Charlie Sheen Regrets Not Going to Rehab During 2011 Meltdown

The former 'Two and a Half Men' actor says he would have sought treatment and checked into rehab if he could revisit his infamous meltdown back in 2011.

AceShowbiz - Charlie Sheen regrets not taking former CBS boss Les Moonves' advice and checking into rehab as his life spiralled out of control a decade ago.

Marking the 10th anniversary of his "winning and tiger blood" meltdown following his departure from hit TV show "Two and a Half Men", the actor has told Yahoo! Entertainment he's glad that part of his life is over.

"I was getting loaded and my brain wasn't working right," he says. "People (said), 'Hey, man, that was so cool, that was so fun to watch. That was so cool to be a part of and support and all that energy and, you know, we stuck it to the man'. My thought behind that is, 'Oh, yeah, great. I'm so glad that I traded early retirement for a f**king hashtag."

Charlie tells Yahoo! that if he could go back in time to that period of his life, he would have taken Moonves' advice and checked into rehab.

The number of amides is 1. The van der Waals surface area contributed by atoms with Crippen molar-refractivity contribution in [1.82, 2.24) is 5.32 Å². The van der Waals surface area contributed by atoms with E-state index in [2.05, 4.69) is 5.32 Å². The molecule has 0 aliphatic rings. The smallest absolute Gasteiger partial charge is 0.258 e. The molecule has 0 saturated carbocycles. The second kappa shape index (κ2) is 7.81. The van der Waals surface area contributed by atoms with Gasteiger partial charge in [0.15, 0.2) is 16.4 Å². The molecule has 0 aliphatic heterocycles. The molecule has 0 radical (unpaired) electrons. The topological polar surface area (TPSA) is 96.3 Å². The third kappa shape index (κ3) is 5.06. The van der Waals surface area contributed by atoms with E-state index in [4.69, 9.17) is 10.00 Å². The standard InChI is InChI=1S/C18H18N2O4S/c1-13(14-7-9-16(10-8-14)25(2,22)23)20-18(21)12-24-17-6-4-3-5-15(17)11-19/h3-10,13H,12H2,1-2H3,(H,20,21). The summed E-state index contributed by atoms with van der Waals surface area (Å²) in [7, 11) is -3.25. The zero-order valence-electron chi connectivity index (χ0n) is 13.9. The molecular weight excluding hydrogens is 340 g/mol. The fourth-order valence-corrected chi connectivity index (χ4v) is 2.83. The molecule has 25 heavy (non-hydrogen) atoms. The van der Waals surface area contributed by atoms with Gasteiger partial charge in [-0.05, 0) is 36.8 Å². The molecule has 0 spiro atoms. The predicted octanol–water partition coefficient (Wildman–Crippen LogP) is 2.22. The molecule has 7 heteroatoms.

"There's a moment when Les Moonves and his top lawyer, Bruce, were at my house and they said, 'OK, the Warner jet is fuelled up on the runway. Wheels up in an hour and going to rehab, right?' "

"My first thought was sort of like... 'Oh, d**n, I finally get the Warner jet!' That's all I heard."

"But if I could go back in time to that moment, I would've gotten on the jet. And it was that giant left turn in that moment that led to, you know, a very unfortunate sequence of public and insane events."

During his meltdown, Charlie posted regular online videos during which he rambled about how great his life was, suggesting "tiger blood" was surging through his veins. He also staged a series of sold out, bizarre one-man shows at Radio City Music Hall in New York.

Sheen was fired from "Two and a Half Men" in March 2011 and replaced in the series by Ashton Kutcher.

"There was 55 different ways for me to handle that situation, and I chose number 56 (sic)," he adds. "I think the growth for me post-meltdown or melt forward or melt somewhere - however you want to label it - it has to start with absolute ownership of my role in all of it. (It was) desperately juvenile."

And the fans that supported everything he said and did at the time didn't help. "They showed up in droves with banners and songs, all types of fanfare and celebration of, you know, what I think was a very public display of a mental health moment," he explains.

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